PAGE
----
Global Overview – A rise in virus cases and some setbacks to vaccination programmes have pushed back the recoveries in some countries somewhat, but we still expect strong global growth of over 6% this year. The US will continue to lead the way thanks to its strong policy stimulus while the euro-zone will lag further behind than most expect. Downside risks are rising among the emerging markets, relating partly to struggles to get the virus under control in major economies, including India and Brazil. While China has emerged strongly from the pandemic, growth there will soften as credit is restrained. This mixed outlook has some interesting implications for inflation: we see significant risks of a sustained pick-up in the US but a more modest threat elsewhere.
US – Huge fiscal stimulus and a successful vaccination programme will see the US continue to lead the advanced economies with a 6.5% rise in GDP this year and a 4.0% gain in 2022. Such strength will stoke inflation, but the Fed is unlikely to react for some time as it focuses on its broad full employment goal.
Euro-zone – In contrast to the US, renewed virus cases and setbacks to vaccination programmes have delayed the recovery in the euro-zone and economic activity is unlikely to regain its pre-pandemic level until the second half of next year. While inflation will rise in the near-term, the increase is likely to prove transitory.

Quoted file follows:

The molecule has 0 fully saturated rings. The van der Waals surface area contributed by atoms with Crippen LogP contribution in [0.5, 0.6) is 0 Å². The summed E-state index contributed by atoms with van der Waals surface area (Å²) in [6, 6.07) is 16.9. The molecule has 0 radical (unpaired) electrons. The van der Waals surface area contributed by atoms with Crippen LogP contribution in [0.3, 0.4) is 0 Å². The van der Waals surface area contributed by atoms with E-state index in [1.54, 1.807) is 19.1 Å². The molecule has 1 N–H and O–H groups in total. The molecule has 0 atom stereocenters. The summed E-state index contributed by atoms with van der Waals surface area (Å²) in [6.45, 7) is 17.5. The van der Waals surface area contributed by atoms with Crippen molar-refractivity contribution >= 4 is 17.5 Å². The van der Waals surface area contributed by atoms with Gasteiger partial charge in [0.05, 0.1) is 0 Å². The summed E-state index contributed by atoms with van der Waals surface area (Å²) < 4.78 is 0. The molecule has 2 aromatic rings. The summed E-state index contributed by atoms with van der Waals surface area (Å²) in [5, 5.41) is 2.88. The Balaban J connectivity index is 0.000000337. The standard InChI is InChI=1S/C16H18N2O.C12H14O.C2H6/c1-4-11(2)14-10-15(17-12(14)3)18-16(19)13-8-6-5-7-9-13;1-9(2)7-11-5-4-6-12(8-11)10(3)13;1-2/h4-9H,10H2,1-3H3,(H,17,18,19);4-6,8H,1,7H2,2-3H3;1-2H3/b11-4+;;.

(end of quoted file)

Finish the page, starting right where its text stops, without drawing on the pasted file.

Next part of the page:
Japan – Despite a slow start, the vaccination process is set to take off over the spring allowing restrictions to be removed in H2. GDP should return to pre-virus levels before the end of the year, only a little after the US.
UK – Growth looks set to take off as pandemic-related restrictions are removed and household saving rates normalise from very high levels. The tax hikes and spending cuts which most fear may not need to happen.
China – China’s impressive rebound has already levelled off and, with credit conditions tightening, we suspect that growth will be a bit softer than the consensus assumes this year and next.
India – With soaring infections threatening the recovery, the RBI will be in no hurry to raise interest rates
An excerpt from the Global Economics Chart Book - Capital Economics, issued 23rdApril 2021
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